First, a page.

Parents from Serbia are crushed, desperate and sad: No money, no children

Twenty-two children, originally from non-EU countries, most of them children from Serbia, are not eligible to reside in Malta anymore

Source: Tanjug
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Dan Kitwood/Staff/Getty images/ Ilustracija
Dan Kitwood/Staff/Getty images/ Ilustracija

The reason for it - their parents' annual income is not high enough.

It was first announced back in September, and in the meantime, parents have formed a group "Parents of Malta" and have asked the authorities to accept their applications or provide them with written evidence that they were rejected both in September and this month, paper "The Times of Malta" reports.

Families from third countries, non-EU countries, must earn at least € 19,000 a year, plus € 3,800 for each child. But that amount does not include bonuses or overtime.

Vladica and Dragan Popovic, the parents of the two girls, needed just $ 143 to reach $ 26,000, the legal minimum.

Vladica Popovic has been in Malta for two years, while his wife and daughters joined him six months ago, seeking a residence permit. Because of everything that has happened, they are in shock, especially because it is a small amount of money, and as their children have said, due to this, they feel isolated and depressed.

Similar situation is in other families. Aleksandra Ilic said her two-year-old daughter Neda, born in Malta, is considered "legal" in all institutions, since she has an ID, except for the Agency for Citizenship and Residence.

"We can't send her back to Serbia, that's not an option, because she can't go to school there, she barely speaks Serbian. She speaks English. Also, we don't have anyone to send her to", Alexandra said.

Maja Brown, from the Committee of the Serbs, tried to contact the agency and arrange a meeting, however, as she said, there was no will to resolve the issue. "This policy is clearly discriminatory. Why doesn't the Agency want to consider other sources of income, such as renting out properties in other countries or saving money", Brown said, accusing the commissioner of children of no help, although Malta is a signatory to international conventions on child protection.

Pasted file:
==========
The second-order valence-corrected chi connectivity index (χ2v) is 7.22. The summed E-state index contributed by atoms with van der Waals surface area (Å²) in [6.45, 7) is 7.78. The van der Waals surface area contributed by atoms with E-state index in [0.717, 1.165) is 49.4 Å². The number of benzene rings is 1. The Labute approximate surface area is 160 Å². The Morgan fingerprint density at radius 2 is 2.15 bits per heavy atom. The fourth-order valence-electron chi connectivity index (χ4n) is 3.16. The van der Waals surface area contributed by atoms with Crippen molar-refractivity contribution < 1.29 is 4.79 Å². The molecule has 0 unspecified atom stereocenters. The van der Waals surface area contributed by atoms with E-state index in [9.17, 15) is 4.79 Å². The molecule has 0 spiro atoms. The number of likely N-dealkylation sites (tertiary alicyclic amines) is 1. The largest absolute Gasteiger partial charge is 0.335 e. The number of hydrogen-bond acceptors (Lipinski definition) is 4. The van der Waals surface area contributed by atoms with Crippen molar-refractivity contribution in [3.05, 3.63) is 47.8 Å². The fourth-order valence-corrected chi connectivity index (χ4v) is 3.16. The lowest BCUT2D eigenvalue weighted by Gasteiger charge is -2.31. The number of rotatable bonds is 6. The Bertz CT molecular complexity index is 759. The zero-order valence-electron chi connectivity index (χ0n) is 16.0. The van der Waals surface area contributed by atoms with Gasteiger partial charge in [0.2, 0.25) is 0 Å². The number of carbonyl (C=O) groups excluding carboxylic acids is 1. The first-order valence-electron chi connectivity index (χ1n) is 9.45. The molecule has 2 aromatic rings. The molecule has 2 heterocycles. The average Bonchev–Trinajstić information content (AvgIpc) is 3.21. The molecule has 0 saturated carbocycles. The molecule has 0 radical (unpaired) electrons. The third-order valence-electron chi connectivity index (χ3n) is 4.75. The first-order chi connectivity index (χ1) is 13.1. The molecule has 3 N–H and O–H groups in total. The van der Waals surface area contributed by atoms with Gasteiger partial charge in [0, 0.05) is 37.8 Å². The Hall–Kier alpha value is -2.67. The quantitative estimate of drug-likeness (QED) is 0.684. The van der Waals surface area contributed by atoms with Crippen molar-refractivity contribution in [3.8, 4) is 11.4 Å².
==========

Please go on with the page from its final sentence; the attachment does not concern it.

She noted that over the past few years, she has noticed a change within the system - from one accepting foreign workers and their families, to another rejecting them.

One of the founders of "Malta Parents", Ana Zdravkovic, says parents are lost and do not know who to turn to. "We are desperate and sad because we don't know what to do anymore. We are not looking for much, just a normal and peaceful family life in Malta", Ana Zdravkovic said.

Allegedly, there were exceptions to this policy earlier, and the decision of exemption could be made by the director of a government agency if both parents were employed, but did not earn the prescribed amount, however, the policy was tightened in the meantime and many families were not granted requests because their income was less than prescribed by law.

"The Times of Malta" tried to contact the Agency regarding this issue, but received no response.

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